The Apple Watch is now the most popular smart wearable in the world. In fact, in early 2017, Apple overtook fitness tracker maker Fitbit to become the largest wearable vendor in the world.
One reason for that popularity is because of the Apple Watch's growing versatility. Not only is it a little wrist computer that keeps you updated with messaging alerts and notifications, it also has a prominent focus on your health, fitness and activity.
The Apple Watch can be very helpful with tracking your health, so much so that a life insurance company is offering it with a hefty discount.
Read on and I'll tell you how you can get it.
Apple Watch for just $25
John Hancock, one of the most popular life insurance providers, has teamed up with Apple to offer a highly discounted Apple Watch to new and existing members of its Vitality life insurance program.
According to CNBC, any customer who signs up for the Vitality program will have an option to get the Apple Watch Series 3 for just $25.
Hancock's Vitality life insurance program is designed to encourage its members to maintain a healthy and active lifestyle by offering perks and rewards. The Apple Watch 3 costs at least $299 so this is quite a hefty discount.
The fine print
There's a little catch, though. As long as the Vitality members exercise regularly for two years, beyond the initial $25 payment, they can keep the smart wearable for free.
If not, they'll have to pay it off in monthly installments based on their activity levels.
According to the Vitality program's fine print:
You can order Apple Watch Series 3 (GPS) for an initial payment of $25 plus tax and over the next two years, monthly payments are based on the number of workouts completed.
How will John Hancock know that a member is working out? Well, the Apple Watch tracks daily activity levels and the user is given a daily goal of completing three activity "rings": Stand (hourly stands), Exercise (activity time) and Move (calories burned).
With this perk, Vitality program members will definitely have a real incentive to complete these activity rings every day.
As for privacy concerns, the company stated that "safeguards are in place" to protect the data from getting into the wrong hands. The fine print also states that the GPS + Cellular enabled Apple Watch will be available for an additional cost and unfortunately, New York residents are not eligible for the offer.
Not the first time
This is not the first time an insurance company has offered a free or discounted Apple Watch to customers.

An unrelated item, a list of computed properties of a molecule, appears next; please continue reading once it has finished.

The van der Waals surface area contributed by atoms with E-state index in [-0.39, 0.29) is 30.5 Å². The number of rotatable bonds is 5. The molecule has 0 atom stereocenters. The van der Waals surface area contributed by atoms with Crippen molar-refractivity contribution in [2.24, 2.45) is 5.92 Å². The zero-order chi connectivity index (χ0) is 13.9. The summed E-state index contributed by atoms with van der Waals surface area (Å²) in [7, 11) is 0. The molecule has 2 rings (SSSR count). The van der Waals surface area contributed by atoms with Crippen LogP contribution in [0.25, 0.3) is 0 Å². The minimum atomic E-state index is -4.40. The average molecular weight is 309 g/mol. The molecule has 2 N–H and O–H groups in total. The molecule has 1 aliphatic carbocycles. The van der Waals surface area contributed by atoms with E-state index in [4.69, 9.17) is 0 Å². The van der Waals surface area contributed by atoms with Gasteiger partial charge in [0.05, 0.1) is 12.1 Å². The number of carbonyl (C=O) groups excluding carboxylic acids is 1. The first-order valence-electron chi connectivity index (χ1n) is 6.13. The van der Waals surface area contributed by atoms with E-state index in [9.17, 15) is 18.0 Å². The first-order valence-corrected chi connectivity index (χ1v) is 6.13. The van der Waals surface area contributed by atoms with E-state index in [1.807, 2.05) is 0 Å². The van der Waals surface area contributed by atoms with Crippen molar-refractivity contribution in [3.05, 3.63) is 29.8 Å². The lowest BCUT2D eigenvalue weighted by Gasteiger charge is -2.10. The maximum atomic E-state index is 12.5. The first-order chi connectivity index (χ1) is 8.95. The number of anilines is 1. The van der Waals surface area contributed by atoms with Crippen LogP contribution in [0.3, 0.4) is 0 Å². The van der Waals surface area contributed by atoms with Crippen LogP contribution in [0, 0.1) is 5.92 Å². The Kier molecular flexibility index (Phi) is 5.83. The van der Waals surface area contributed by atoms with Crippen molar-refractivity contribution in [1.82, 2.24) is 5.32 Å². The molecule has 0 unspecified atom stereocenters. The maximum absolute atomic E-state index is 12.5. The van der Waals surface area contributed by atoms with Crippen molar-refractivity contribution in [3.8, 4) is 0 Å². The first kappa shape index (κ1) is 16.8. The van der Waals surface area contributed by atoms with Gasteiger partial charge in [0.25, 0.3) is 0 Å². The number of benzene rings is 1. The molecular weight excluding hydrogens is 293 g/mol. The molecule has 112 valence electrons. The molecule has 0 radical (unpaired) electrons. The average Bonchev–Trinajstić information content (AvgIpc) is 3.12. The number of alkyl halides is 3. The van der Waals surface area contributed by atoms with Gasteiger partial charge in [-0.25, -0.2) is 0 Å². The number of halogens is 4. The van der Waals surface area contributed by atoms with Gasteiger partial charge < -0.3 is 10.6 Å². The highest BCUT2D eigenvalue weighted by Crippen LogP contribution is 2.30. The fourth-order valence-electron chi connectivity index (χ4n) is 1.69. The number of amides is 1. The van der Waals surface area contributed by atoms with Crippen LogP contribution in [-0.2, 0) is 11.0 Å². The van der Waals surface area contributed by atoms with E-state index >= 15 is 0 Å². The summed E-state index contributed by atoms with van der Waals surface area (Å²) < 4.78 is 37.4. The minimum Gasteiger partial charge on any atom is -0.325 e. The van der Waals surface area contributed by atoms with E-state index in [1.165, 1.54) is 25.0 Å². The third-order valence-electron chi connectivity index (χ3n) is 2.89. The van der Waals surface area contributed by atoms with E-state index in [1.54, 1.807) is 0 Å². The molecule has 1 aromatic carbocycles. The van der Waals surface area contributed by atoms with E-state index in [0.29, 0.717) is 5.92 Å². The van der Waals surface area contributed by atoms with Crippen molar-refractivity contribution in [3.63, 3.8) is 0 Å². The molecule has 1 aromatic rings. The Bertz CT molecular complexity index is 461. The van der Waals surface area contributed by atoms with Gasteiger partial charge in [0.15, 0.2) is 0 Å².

Last year, health insurance provider Aetna likewise started its wellness reimbursement program that offered an Apple Watch.
A few years back, John Hancock also started offering Apple Watches to a limited number of its customers - those who bought life insurance policies of $2 million or more. The company is the first life insurer in the U.S. to offer the Apple Watch as a perk.
When the company saw a 20 percent increase in activity from its customers who are using an Apple Watch, it has decided to expand the offer to all U.S. members of the Vitality program.
"About half of the people who received the device achieved their monthly goals and did not pay for the device," John Hancock's senior vice president Brook Tingle told CNBC.
However, some privacy groups are criticizing the program for basing the discounts on physical activity. They said that people who are juggling multiple jobs or don't have time to workout, for example, new mothers and low-income individuals, may fail to hit the daily activity goals consistently.
If that's the case, they'll end up paying for the full cost of the Apple Watch.
How to sign up
If a free Apple Watch from John Hancock sounds like a good deal to you, you can check out the program here.
Also, you can ask your health or life insurance provider or company human resources department about any programs that you may be eligible for. You may be pleasantly surprised at their answer!
Why I ordered the Apple Watch 3 (but there's a gotcha)
I also finally bought the Apple Watch Series 3! Check out what we think about it.